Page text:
Geographical Exclusion in Rural Areas of El Salvador: Its Impact on Labor Market Outcomes
Vides de Andrade, Ana Regina; Lardé de Palomo, Anabella; Calderón Martínez, Lissette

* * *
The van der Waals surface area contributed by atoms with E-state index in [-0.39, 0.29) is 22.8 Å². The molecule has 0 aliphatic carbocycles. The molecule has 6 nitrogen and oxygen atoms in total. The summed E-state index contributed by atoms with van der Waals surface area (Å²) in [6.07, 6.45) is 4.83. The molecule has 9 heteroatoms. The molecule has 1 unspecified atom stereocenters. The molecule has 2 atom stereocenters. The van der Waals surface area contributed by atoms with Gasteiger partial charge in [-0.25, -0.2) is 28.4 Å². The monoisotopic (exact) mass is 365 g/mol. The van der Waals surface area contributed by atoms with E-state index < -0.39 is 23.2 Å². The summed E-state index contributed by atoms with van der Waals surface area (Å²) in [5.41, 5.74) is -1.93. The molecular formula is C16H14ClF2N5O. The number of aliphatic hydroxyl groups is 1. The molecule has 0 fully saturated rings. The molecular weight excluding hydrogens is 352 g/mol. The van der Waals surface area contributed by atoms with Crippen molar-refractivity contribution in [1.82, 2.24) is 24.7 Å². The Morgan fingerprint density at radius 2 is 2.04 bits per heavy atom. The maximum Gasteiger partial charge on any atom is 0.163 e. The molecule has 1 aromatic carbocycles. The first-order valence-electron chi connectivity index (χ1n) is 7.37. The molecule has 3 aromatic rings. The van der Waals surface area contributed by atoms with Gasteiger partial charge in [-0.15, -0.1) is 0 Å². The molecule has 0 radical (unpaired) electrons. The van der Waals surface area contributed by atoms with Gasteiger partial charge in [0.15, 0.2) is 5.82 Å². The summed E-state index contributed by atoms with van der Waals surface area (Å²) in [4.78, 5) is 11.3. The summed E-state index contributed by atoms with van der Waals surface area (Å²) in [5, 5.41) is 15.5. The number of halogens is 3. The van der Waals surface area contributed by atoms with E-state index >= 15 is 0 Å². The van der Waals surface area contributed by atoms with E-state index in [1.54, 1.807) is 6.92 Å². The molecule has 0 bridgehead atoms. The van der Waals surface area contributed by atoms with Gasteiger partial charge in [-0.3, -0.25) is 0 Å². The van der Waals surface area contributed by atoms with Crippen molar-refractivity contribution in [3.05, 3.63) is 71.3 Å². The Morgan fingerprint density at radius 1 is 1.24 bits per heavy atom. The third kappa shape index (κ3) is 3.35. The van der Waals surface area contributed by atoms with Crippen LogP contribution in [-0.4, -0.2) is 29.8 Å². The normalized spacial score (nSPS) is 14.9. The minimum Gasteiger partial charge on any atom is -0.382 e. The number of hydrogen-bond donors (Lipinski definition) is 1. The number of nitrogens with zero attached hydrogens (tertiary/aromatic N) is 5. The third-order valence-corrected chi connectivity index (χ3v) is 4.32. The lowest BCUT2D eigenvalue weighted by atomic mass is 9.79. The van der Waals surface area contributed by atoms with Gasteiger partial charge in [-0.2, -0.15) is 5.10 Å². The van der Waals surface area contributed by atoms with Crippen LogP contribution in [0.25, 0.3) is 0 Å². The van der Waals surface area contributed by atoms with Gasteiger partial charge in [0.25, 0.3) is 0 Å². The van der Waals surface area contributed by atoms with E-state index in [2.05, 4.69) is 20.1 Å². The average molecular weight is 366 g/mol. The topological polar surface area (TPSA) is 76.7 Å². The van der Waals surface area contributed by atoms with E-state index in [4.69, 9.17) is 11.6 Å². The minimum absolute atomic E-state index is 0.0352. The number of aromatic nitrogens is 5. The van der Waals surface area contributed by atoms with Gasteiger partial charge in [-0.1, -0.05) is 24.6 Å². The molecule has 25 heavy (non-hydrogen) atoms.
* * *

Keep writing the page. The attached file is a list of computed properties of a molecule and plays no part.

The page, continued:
The main objective of this study is to examine the impact of geographic isolation of individuals living in El Salvador's rural areas on three labor market outcomes: labor force participation decision, sector of employment, and labor income. In this study, it is hypothesized that living in geographic isolation has a negative impact on rural workers' labor outcomes. The main results of this study indicate that the degree of geographic isolation does not discourage men from working; on the contrary, men living farther away from urban and maquila jobs are more likely to work. However, women living in greater isolation are highly concentrated in own-production agricultural activities, where women's skills are rewarded less than comparable men's skills. Through concentration into this sector, women living in geographic isolation obtain worse labor outcomes than men. When working in own-account nonagricultural production, geographic isolation also has a negative impact on men's labor income.